Q&A with Boston Celtics great K.C. Jones
So as some of the readers of this publication are aware, I covered a reception for Celtics great K.C. Jones last week. The event was a benefit for the Pittsfield Public School Athletic Dept. and the Pittsfield Hoop Club. Very well attended. Lots of fun.
Most of what was printed were comments by Jones made at the event itself. But Jim Abel, Pittsfield Public School Athletic Director, also set up a little late lunch-early dinner for me with Jones before the event. K.C. had so many interesting things to say at the event that there was no room in the last story for his observations during our little tête-à-tête.
So, here, unvarnished, are some of his remarks.
Q: Starting with your college career, did you foresee success at the University of San Francisco, especially after seeing Bill Russell?
A: Well, that's interesting. In 1955, four of the five starters at USF couldn't shoot a lick. I couldn't shoot, Russell couldn't shoot, (guard) Hal Perry couldn't shoot, (forward Stan) Buchanan couldn't shoot. The only guy that could shoot was (forward Jerry) Mullen. But we lost one game that year, went undefeated the next year. Two national champions.
Q: So how did you do it?
A: Defense, defense, defense. Run the floor, run the floor, and then defense and more defense. That was it. We got all over people. And no one had ever seen anything like Mr. Russell.
Q: A situation, I assume, that carried over to the 1956 Olympics, where the U.S. won the gold medal, with you at the point and Russell at center.
A: We killed everybody. The Russians were supposed to be good. We killed Russia.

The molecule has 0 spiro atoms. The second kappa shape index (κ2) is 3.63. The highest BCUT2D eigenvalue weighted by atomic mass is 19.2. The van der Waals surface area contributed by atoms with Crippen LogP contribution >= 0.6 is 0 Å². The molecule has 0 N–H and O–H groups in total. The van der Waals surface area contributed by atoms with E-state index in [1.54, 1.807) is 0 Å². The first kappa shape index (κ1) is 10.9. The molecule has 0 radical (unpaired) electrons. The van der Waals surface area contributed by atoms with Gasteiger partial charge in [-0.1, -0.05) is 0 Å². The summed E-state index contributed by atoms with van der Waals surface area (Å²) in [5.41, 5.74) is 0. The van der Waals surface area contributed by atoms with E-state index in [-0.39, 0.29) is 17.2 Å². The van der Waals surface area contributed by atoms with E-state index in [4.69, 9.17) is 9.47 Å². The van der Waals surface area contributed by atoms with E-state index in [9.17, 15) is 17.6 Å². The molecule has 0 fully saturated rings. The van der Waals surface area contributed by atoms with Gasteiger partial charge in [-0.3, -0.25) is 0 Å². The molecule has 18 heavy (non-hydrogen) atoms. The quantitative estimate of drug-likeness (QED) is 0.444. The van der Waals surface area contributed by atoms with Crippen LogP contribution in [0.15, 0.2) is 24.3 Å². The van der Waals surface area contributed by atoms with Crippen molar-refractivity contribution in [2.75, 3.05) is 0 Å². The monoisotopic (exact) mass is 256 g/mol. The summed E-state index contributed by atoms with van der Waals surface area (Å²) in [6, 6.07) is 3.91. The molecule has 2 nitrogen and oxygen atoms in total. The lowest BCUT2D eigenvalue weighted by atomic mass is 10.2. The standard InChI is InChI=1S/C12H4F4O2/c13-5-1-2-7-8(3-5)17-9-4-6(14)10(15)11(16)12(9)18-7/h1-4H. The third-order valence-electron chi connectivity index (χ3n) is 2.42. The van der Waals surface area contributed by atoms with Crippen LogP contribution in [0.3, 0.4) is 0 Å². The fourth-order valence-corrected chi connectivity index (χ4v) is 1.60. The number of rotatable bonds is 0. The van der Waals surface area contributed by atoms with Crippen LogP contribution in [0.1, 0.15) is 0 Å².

Q: So were you always known for defense?
A: Hell no. I was the leading scorer in the city at (San Francisco) Commerce High. I could knock down shots from all over the place. I was 5-10 as a senior. The summer after that, I grew three inches. And my shot disappeared. I still don't know why.
Q: You graduated from USF in 1956, and went into the Army. You didn't join the Celtics until 1958. Any regrets not playing those two years?
A: Well, I don't know if I could have made the team in 1956. Boston had a veteran team, and they picked up (forward Tommy) Heinsohn and Russell in the draft. I don't know if (coach) Red (Auerbach) would have kept three rookies. So it might have worked out better for me this way.
Q: What was your first Celtics camp like?
A: I felt as though I had to make an impression. So the first scrimmage, I picked up (guard Bob) Cousy full-court. When Cousy sat down, I picked up (guard Bill) Sharman full court. Everywhere they went, I went. And they started hitting me and banging me and trying to run me into picks, but that was good. Because Red started to notice me.
Q: On to coaching. Talk about your most satisfying year as a head coach.
A: Has to be 1984. We faced the Lakers in the NBA Finals, and we won the championship in seven games. The guys played hard for me all year. I really enjoyed that season.
Q: I would have thought 1986 would have been the best year. Boston went 67-15, and dominated the league. Larry Bird was MVP and he was unstoppable.
A: Oh, that was a fun year, too. That was my favorite team. Larry was knocking down shots from everywhere, we had (guards) Danny (Ainge) and Dennis (Johnson) playing great out front. Kevin McHale, Robert (Parish) and Bill (Walton) were killing people in the paint. When we got Walton, Bill was so happy to come here. He played every game that season with a huge smile on his face.
Q: You played with Russell. You coached Bird. Who was better?
A: (Raising index finger) Bill Russell. (Raising two fingers) Larry Bird. But not by much. They played different positions, but Larry did the same job Russell did for their teams. They were both leaders. They were both team players. They both loved to win. They made it very easy to play the game. Or coach it.
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